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Does repression undermine opposition demands? The case of the Hong Kong National Security Law

Published online by Cambridge University Press:  18 October 2021

Tetsuro Kobayashi*
Affiliation:
City University of Hong Kong, M5088, 5/F, Run Run Shaw Creative Media Centre, 18 Tat Hong Avenue, Kowloon Tong, Hong Kong
Jaehyun Song
Affiliation:
Kansai University, 2-1-1 Ryozenji-cho, Takatsuki, Osaka569-1095, Japan
Polly Chan
Affiliation:
St Antony's College, University of Oxford, 62 Woodstock Road, OxfordOX2 6JF, UK
*
*Corresponding author. E-mail: tkobayas@cityu.edu.hk

Abstract

Does political repression extinguish public support for opposition demands? Protest emerges as a consequence of grievances and political preferences expressed as demands. Although the literature on the repression–dissent nexus has primarily focused on whether repression effectively deters dissenting behavior, a limitation is that researchers do not often distinguish between behavior and preferences. One possible implication is that although the observable protest behavior can be reduced by repression, underlying opposition demands may remain intact or even be strengthened. Hence, the question of why repression should alter public preferences remains theoretically under-investigated, because there is limited micro-level evidence that captures changes in opposition preferences induced by a repressive episode. We fielded comparable conjoint experiments before and after the enactment of the Hong Kong National Security Law in June 2020. Support for the demands was largely stable despite the sweeping powers of the law to curb protests, although some moderation of demands was observed. We outline avenues for future research on mechanisms and implications entailed by the effects of repression on preferences.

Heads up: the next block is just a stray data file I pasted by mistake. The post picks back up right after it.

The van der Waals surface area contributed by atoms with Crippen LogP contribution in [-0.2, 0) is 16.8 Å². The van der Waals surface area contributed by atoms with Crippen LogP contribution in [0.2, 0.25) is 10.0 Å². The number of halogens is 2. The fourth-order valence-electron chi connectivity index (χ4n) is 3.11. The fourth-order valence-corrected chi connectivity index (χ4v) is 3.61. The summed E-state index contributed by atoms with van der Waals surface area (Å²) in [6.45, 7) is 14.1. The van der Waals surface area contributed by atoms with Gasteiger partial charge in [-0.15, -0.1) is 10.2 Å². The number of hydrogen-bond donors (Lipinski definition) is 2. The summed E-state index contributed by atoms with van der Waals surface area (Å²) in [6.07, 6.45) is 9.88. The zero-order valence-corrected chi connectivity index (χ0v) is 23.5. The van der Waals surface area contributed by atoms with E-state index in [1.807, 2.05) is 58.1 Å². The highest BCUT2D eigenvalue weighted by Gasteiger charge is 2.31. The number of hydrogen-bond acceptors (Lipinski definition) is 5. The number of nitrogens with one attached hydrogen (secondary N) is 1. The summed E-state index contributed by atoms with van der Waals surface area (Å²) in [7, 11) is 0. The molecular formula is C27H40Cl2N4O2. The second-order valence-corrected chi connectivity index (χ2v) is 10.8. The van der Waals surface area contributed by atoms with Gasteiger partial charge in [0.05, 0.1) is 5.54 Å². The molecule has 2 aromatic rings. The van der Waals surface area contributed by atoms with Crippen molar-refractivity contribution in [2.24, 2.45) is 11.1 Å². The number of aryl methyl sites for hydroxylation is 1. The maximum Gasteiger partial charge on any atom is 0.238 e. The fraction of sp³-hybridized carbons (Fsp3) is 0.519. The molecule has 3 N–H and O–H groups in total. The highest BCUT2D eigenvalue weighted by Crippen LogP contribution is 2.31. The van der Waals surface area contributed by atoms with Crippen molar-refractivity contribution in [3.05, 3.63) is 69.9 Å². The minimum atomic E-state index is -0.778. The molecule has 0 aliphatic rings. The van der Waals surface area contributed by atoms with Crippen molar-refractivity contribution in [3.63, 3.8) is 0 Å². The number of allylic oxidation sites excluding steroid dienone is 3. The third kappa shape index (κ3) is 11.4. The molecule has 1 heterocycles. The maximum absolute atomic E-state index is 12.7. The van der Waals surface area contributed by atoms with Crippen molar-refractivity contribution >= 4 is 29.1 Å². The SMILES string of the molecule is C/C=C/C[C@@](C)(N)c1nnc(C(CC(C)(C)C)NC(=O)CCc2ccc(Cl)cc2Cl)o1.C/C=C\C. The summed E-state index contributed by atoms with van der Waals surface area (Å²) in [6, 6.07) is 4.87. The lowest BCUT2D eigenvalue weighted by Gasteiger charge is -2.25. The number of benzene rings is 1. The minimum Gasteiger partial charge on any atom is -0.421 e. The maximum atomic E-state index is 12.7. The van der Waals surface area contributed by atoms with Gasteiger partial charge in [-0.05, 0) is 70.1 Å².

Type
Research Article
Copyright
Copyright © The Author(s), 2021. Published by Cambridge University Press

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